Bubil: A slice of history sells


It’s no secret that I love historic properties and their stories.

One just sold, and the new owner is so proud that he sent out a press release announcing his purchase and plans for the building.

It’s the Villa Serena, a 1926 apartment building in Whitfield Estates. The Herald-Tribune featured the property when it was listed for sale at $1,495,000 in 2011. Chistopher Brown was the seller.

It has been purchased for $875,000 by Steven Levin, who at one time owned and operated the 1924 Colonial Theatre in Keene, N.H.

With Perez Tile and Construction of Bradenton as general contractor, Levin plans to re-roof, rebuild a swimming pool, repave the driveway and make other upgrades.

“My business history has reflected a thorough respect for preservation, conservation, history and older properties,” said Levin. “I would love to continue the fine tradition. That idea is both the hope and the challenge.”

Fair housing

I gave up my usual spot on the cover of this section today so that our condominium law columnist, Tamela Eady, could address issues raised by a regulation passed by the Casa di Amici condo in Venice that appeared to prohibit unit ownership by gay couples.

The condo’s board is backtracking, as noted by Eady in her column and by Herald-Tribune reporter Shelby Webb in her news reports. But it brings up the importance of anti-discrimination rules as detailed by the Fair Housing Act and the Realtors’ code of ethics.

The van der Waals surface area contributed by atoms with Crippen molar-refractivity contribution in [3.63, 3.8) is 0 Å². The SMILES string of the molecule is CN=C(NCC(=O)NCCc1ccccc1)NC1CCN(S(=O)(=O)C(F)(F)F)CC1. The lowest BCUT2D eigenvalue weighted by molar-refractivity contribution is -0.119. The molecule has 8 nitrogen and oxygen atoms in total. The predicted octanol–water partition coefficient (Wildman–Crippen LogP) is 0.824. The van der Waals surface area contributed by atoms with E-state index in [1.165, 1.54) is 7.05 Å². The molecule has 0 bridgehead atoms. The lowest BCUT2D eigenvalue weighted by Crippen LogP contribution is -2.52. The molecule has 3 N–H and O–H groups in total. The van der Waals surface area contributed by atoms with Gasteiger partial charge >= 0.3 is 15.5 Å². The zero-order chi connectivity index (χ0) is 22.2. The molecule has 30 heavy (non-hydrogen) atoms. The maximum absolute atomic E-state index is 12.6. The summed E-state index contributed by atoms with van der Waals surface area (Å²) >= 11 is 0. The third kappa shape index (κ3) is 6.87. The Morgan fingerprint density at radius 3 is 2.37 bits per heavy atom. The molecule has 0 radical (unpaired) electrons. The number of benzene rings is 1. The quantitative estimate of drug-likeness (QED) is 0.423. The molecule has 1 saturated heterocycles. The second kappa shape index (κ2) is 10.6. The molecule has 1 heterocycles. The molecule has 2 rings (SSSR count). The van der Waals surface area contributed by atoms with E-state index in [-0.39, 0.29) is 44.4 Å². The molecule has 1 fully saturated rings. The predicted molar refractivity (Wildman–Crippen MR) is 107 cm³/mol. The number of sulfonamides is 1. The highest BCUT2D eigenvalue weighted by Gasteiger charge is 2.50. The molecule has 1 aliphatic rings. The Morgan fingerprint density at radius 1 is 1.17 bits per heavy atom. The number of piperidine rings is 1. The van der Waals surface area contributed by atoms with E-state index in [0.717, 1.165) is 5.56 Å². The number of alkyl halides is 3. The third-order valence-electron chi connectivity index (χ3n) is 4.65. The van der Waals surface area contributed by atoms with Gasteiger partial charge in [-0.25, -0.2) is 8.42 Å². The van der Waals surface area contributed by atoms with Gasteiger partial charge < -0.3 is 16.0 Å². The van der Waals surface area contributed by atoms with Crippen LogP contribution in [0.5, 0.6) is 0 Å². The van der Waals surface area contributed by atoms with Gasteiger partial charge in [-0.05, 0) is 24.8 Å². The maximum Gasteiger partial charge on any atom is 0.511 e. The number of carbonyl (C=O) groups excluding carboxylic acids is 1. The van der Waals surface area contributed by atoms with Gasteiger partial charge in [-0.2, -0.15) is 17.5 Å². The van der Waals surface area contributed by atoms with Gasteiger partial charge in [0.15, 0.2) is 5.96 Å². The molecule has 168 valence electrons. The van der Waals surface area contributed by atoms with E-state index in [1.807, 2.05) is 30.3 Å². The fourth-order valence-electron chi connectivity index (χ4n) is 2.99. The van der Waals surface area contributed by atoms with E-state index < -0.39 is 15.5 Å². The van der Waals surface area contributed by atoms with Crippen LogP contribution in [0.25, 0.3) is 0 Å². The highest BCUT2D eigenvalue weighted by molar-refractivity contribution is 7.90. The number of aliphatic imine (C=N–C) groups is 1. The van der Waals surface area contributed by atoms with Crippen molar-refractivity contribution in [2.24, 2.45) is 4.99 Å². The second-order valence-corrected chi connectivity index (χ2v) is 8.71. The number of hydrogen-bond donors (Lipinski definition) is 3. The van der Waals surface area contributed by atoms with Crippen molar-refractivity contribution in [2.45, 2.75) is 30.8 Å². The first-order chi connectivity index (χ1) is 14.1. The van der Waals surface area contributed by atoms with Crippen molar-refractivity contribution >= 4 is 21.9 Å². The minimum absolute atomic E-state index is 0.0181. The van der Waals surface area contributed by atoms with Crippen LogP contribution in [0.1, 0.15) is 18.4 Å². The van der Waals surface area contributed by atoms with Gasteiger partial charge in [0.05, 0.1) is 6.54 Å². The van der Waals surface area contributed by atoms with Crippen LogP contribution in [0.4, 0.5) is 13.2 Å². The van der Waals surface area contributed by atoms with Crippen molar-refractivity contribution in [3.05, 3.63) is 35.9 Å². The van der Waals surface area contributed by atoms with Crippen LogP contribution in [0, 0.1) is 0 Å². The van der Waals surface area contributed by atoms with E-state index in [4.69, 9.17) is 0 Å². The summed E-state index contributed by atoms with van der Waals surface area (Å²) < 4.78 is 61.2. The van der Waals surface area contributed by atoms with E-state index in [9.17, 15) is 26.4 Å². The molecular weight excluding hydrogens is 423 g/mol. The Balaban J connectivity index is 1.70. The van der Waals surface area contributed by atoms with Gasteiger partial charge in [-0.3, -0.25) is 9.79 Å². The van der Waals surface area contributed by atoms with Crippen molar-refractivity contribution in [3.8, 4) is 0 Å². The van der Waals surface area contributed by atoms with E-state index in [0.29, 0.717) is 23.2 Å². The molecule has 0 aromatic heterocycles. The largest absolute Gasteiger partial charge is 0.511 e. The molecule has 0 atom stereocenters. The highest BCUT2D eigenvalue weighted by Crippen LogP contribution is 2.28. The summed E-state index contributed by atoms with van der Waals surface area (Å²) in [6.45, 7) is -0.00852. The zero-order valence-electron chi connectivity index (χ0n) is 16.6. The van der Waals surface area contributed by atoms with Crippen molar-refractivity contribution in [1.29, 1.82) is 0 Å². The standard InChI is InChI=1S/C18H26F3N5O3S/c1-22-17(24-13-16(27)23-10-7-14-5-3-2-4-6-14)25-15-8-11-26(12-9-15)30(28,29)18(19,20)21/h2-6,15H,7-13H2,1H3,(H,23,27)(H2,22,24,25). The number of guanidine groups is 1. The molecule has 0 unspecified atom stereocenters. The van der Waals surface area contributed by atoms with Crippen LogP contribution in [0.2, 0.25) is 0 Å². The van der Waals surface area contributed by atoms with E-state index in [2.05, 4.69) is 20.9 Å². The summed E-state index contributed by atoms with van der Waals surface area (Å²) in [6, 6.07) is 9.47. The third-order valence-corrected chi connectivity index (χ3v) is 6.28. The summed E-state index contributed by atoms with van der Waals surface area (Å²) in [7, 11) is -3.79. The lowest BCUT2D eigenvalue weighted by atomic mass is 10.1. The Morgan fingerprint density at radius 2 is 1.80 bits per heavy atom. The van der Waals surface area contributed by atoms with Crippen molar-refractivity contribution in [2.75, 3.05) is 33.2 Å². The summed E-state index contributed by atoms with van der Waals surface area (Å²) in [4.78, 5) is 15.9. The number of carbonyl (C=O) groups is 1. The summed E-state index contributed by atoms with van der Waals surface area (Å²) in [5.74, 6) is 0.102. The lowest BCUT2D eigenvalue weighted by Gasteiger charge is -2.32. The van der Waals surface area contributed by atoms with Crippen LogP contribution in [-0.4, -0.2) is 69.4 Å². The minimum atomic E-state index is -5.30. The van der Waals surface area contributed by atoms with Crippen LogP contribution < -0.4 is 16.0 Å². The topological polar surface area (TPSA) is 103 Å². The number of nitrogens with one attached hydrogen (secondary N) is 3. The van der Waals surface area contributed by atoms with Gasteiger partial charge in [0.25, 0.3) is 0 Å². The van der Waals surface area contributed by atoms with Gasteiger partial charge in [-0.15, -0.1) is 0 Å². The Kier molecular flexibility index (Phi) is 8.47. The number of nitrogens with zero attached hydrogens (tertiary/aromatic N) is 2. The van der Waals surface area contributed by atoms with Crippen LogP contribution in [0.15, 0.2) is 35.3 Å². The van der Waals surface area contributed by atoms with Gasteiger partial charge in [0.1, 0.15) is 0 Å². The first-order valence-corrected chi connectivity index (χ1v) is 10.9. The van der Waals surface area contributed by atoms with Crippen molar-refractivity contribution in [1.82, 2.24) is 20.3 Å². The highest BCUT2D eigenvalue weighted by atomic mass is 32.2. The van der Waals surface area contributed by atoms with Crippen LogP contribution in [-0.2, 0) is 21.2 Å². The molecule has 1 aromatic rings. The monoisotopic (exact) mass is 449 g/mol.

Basically, sellers — FSBO or otherwise — and real estate professionals need to know the rules and follow them. But occasionally, the rules are broken.

The Fair Housing Act makes it unlawful to discriminate in home selling or mortgage lending based on disability, race, color, religion, national origin, sex or family status. That does not include sexual orientation.

But the National Association of Realtors’ Code of Ethics goes further, stating that NAR members “shall not deny equal professional services to any person for reasons of race, color, religion, sex, handicap, familial status, national origin or sexual orientation,” or be a party to any “plan or agreement” to do so.

Lenders can get in trouble for using discriminatory application or qualification criteria. Last week, the U.S. Department of Housing and Urban Development (HUD) charged Fifth Third Bank, Fifth Third Mortgage Company and Cranbrook Mortgage Corp. with discriminating against a couple with disabilities who were attempting to refinance their mortgage. HUD claims the lenders required the couple to show unnecessary medical documentation in order to qualify for an FHA loan.NOTEStartIf HUD’s charge is heard by a United States Administrative Law Judge, rather than going to a trial, the judge may award damages if he finds discrimination has occurred.


Harold Bubil

Recipient of the 2015 Bob Graham Architectural Awareness Award from the American Institute of Architects/Florida-Caribbean, Harold Bubil is real estate editor of the Herald-Tribune Media Group. Born in Newport, R.I., his family moved to Sarasota in 1958. Harold graduated from Sarasota High School in 1970 and the University of Florida in 1974 with a degree in journalism. For the Herald-Tribune, he writes and edits stories about residential real estate, architecture, green building and local development history. He also is a photographer and public speaker. Contact him via email, or at (941) 361-4805.
Last modified: August 25, 2013
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